During the late 1950s, high-stakes games such as Twenty-One and The $64,000 Question began a rapid rise in popularity. However, the rise of quiz shows proved to be short-lived. In 1959, many of the higher stakes game shows were discovered to be rigged and ratings declines led to most of the primetime games being canceled. An early variant of the game show, the panel game, survived. On shows like What's My Line?, I've Got A Secret, To Tell the Truth, panels of celebrities would interview a guest in an effort to determine some fact about them. Panel games had success in primetime until the late 1960s, when they were collectively dropped from television because of their perceived low budget nature. Panel games made a comeback in American daytime television in the 1970s through comedy-driven shows such as Match Game and Hollywood Squares. In the UK, commercial demographic pressures were not as prominent, restrictions on game shows made in the wake of the scandals limited the style of games that could be played and the amount of money that could be awarded.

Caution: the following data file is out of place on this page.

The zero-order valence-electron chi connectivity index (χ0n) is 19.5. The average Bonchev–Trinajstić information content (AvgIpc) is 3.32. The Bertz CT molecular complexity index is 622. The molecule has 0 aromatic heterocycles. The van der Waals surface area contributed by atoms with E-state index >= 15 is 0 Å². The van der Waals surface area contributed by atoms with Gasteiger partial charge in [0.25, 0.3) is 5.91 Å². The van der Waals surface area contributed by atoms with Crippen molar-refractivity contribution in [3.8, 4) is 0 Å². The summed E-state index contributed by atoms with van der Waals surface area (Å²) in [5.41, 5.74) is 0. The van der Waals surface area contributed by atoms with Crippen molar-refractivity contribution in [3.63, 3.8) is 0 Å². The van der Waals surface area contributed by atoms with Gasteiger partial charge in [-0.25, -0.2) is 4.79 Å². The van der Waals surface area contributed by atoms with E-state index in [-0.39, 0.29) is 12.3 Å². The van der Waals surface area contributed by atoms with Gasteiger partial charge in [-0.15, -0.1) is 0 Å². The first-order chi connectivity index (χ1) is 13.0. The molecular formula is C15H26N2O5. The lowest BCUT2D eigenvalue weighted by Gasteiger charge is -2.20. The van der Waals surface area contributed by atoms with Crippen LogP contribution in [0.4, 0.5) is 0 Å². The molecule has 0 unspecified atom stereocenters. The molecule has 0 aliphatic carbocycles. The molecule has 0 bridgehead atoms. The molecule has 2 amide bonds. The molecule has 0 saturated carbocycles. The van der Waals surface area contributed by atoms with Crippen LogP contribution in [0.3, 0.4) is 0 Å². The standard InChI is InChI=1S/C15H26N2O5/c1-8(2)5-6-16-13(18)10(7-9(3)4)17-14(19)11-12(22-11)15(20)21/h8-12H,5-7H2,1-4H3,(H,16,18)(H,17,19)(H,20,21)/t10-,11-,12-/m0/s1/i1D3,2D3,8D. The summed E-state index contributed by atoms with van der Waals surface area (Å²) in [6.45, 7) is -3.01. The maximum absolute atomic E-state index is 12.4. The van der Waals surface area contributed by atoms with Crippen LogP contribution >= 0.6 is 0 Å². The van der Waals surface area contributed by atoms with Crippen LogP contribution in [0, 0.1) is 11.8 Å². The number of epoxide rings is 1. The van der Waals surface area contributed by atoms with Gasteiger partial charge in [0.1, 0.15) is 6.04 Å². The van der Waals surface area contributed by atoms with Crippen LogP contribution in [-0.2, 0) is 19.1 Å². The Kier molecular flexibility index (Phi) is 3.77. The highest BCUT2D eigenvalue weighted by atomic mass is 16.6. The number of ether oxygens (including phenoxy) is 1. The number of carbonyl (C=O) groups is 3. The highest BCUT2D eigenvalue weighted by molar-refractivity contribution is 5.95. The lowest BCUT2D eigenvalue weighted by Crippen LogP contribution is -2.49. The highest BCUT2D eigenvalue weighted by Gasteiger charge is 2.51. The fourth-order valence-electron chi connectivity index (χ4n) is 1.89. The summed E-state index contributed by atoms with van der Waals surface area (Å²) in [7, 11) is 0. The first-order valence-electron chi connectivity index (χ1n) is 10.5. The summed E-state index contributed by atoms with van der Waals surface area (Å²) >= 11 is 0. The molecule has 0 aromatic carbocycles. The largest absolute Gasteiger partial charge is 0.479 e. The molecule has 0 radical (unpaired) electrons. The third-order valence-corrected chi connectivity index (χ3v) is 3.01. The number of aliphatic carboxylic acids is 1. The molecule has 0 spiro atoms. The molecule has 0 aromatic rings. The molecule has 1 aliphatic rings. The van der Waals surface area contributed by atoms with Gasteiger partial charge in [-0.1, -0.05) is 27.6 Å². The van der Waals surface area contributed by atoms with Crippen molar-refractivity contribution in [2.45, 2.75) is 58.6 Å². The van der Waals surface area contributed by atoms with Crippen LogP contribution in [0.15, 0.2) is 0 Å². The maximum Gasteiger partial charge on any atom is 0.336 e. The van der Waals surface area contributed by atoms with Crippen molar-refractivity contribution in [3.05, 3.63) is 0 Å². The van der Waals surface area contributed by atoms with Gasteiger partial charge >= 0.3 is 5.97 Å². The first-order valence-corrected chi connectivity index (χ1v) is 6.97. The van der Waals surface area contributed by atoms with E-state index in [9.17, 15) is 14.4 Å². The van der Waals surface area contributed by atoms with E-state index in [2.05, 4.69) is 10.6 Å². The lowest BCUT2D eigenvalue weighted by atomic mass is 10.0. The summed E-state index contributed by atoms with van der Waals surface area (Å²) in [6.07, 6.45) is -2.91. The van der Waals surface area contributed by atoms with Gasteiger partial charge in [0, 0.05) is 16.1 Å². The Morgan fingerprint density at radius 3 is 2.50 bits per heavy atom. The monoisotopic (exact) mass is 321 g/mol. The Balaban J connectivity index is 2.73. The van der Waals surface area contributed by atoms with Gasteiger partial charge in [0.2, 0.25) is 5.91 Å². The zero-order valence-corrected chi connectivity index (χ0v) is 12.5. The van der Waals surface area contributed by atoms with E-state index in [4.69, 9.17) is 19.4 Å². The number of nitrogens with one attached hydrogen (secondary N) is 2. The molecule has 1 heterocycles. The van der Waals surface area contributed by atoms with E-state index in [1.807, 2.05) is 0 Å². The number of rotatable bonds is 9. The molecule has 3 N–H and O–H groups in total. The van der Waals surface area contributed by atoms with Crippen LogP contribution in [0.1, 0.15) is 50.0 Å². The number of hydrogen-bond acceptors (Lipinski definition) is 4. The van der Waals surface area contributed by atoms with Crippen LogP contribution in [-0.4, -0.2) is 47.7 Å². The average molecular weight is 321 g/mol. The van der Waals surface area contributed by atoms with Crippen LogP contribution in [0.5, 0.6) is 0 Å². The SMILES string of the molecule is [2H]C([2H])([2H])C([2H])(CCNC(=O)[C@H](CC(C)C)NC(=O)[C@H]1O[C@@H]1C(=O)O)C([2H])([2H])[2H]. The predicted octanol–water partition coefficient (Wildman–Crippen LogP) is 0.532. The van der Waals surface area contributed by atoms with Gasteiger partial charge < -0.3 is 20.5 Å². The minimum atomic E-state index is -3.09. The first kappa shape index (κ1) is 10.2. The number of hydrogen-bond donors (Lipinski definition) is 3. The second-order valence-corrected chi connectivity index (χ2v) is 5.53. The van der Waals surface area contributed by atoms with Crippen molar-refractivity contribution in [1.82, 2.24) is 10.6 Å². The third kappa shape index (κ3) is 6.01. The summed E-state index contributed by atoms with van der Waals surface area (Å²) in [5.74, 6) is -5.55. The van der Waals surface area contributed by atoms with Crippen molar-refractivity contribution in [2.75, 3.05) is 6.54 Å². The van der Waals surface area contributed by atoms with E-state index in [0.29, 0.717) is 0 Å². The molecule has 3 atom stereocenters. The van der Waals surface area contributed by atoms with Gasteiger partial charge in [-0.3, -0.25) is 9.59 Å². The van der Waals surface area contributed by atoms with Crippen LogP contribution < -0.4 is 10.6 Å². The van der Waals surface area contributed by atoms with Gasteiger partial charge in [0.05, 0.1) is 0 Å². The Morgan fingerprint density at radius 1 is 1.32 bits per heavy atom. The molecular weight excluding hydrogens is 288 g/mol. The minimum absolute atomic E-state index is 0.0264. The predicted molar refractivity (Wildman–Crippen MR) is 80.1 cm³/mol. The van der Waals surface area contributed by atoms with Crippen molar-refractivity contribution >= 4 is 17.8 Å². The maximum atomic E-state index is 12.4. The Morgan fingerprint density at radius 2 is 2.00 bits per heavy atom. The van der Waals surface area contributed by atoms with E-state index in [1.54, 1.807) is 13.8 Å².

Panel have continued to thrive. The focus on quick-witted comedians has resulted in strong ratings, combined with low costs of production, have only spurred growth in the UK panel show phenomenon. Game shows remained a fixture of US daytime television through the 1960s after the quiz show scandals. Lower-stakes games made a slight comeback in daytime in the early 1960s. Let's Make a Deal began in 1963 and the 1960s marked the debut of Hollywood Squares, The Dating Game, The Newlywed Game. Though CBS gave up on daytime game shows in 1968, the other networks did not follow suit. Color television was introduced to the game show genre in the late 1960s on all three networks; the 1970s saw a renaissance of the game show as new games and massive upgrades to existing games made debuts on the major networks. The New Price Is Right, an update of the 1950s-era game show The Price Is Right, debuted in 1972 and marked CBS's return to the game show format in its effort to draw wealthier, suburban viewers; the Match Game became "Big Money" Match Game 73, which proved popular enough to prompt a spin-off, Family Feud, on ABC in 1976.